Can the blockchain make teams work?
Today, in prominent economists doing the blockchain we have Al Roth. According to Bloomberg, he has signed on as an advisor to Covee; a blockchain startup creating a market for knowledge workers. Al Roth had recently said to me that his understanding was that the blockchain would be good for establishing trust but that we need to recognise that we already have other ways of establishing trust. So I would consider him a sceptic on this stuff. Therefore, if his name was attached to a venture, it was certainly worth a closer look.
When you go to Covee’s site, you immediately find this White Paper. White papers are typically vague affairs that hardly ever consider the academic literature that might be relevant. Not this one. Authored by six PhD’s, while far from an academic paper, it is very well grounded in the mechanism design literature and isn’t afraid to use or admit it. For the uninitiated, it may seem like a daunting read but, at its heart, it is pretty simple.
For context, here is the problem Covee are trying to solve. When you have teams of knowledge workers who need to come together for a project, we rely on businesses to manage and coordinate those teams. This is because you need to find the right people to perform the team’s tasks and then you need to ensure that everyone does what they are supposed to. Businesses solve that problem by making team members employees and learning about them. They can then use this to review performance and reward or punish them as need be. Covee wants to take the business out of the equation and, as much as possible, replace it with an algorithm on the blockchain. In doing so, it has to automate what the businesses were doing.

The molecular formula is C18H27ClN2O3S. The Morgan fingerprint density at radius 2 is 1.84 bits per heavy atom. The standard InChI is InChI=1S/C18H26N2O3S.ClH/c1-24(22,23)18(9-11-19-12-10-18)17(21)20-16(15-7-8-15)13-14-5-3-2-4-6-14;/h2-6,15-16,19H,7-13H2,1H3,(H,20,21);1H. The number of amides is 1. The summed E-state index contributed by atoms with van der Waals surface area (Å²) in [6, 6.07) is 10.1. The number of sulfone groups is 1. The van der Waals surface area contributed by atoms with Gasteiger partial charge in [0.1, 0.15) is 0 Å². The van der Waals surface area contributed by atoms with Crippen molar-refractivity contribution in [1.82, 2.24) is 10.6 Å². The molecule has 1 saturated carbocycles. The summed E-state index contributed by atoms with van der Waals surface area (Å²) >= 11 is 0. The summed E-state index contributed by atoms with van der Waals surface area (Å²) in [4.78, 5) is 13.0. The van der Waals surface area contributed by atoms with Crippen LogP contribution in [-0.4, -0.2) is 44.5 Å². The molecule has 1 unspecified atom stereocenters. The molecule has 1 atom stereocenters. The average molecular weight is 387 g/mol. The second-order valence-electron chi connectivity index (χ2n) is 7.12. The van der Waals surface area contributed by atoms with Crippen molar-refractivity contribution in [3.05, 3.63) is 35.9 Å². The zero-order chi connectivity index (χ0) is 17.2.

This is not a problem that you can find The Solution to. Instead, it is a bunch of problems that you need to find solutions to that won’t cancel each other out. That is a tough challenge. But I have read the white paper and Covee’s proposal actually holds together — at least at a first pass. Will it work or be valuable enough to form a viable alternative remains to be seen. In this space, being not obviously wrong is actually an achievement.
Let me try and explain what they are doing. The starting point is very traditional: if you put a bunch of people in a team and want to rely on them to do a set of tasks (especially if some of those require specialised skills), then how do you make sure they pull their weight? After all, in such teams, if one person does not perform everyone else has a reduced incentive to perform and the whole exercise can unravel.
Covee’s answer to this problem is ‘peer evaluation.’ Now you might think that sounds worrying but it is actually quite clever. Suppose you have a pot of money (say the payment for completion of a project) that you want to divide up amongst people who contributed. If I were to ask you how you thought other people did and to tell you that how much each of you gets is dependent on peer evaluation, you would have an incentive to claim that everyone else was a slacker. You all do that and so you don’t really find out who is slacking, people then slack anyway and the whole thing unravels.